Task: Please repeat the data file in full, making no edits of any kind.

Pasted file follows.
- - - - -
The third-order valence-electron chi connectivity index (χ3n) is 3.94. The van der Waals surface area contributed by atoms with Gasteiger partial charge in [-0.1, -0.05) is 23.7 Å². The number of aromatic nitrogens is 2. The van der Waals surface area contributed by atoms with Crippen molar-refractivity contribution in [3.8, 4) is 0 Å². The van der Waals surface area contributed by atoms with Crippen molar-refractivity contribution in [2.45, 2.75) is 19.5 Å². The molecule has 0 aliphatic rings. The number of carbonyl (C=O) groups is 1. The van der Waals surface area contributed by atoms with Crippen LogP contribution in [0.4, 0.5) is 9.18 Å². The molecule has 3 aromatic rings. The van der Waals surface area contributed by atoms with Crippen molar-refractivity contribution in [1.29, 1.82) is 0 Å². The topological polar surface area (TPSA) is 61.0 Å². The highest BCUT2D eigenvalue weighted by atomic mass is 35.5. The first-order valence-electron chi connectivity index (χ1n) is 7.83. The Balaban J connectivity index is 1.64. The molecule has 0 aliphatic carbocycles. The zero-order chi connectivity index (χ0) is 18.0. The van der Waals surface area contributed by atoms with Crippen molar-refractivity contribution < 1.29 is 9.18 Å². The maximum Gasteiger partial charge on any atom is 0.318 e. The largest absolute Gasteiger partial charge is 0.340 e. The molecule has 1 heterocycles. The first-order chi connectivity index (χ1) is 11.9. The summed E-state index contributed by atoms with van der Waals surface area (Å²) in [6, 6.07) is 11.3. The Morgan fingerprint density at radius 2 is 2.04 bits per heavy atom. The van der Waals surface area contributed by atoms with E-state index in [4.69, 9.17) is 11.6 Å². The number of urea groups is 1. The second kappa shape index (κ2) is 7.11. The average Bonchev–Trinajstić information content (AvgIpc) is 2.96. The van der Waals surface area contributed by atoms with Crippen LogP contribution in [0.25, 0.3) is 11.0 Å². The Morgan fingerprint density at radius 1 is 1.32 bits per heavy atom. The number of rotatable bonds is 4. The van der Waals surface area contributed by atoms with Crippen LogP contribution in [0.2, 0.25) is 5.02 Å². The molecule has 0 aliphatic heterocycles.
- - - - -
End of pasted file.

The third-order valence-electron chi connectivity index (χ3n) is 3.94. The van der Waals surface area contributed by atoms with Gasteiger partial charge in [-0.1, -0.05) is 23.7 Å². The number of aromatic nitrogens is 2. The van der Waals surface area contributed by atoms with Crippen molar-refractivity contribution in [3.8, 4) is 0 Å². The van der Waals surface area contributed by atoms with Crippen molar-refractivity contribution in [2.45, 2.75) is 19.5 Å². The molecule has 0 aliphatic rings. The number of carbonyl (C=O) groups is 1. The van der Waals surface area contributed by atoms with Crippen LogP contribution in [0.4, 0.5) is 9.18 Å². The molecule has 3 aromatic rings. The van der Waals surface area contributed by atoms with Crippen molar-refractivity contribution in [1.29, 1.82) is 0 Å². The topological polar surface area (TPSA) is 61.0 Å². The highest BCUT2D eigenvalue weighted by atomic mass is 35.5. The first-order valence-electron chi connectivity index (χ1n) is 7.83. The Balaban J connectivity index is 1.64. The molecule has 0 aliphatic carbocycles. The zero-order chi connectivity index (χ0) is 18.0. The van der Waals surface area contributed by atoms with Crippen molar-refractivity contribution < 1.29 is 9.18 Å². The maximum Gasteiger partial charge on any atom is 0.318 e. The largest absolute Gasteiger partial charge is 0.340 e. The molecule has 1 heterocycles. The first-order chi connectivity index (χ1) is 11.9. The summed E-state index contributed by atoms with van der Waals surface area (Å²) in [6, 6.07) is 11.3. The Morgan fingerprint density at radius 2 is 2.04 bits per heavy atom. The van der Waals surface area contributed by atoms with E-state index in [4.69, 9.17) is 11.6 Å². The number of urea groups is 1. The second kappa shape index (κ2) is 7.11. The average Bonchev–Trinajstić information content (AvgIpc) is 2.96. The van der Waals surface area contributed by atoms with Crippen LogP contribution in [0.25, 0.3) is 11.0 Å². The Morgan fingerprint density at radius 1 is 1.32 bits per heavy atom. The number of rotatable bonds is 4. The van der Waals surface area contributed by atoms with Crippen LogP contribution in [0.2, 0.25) is 5.02 Å². The molecule has 0 aliphatic heterocycles.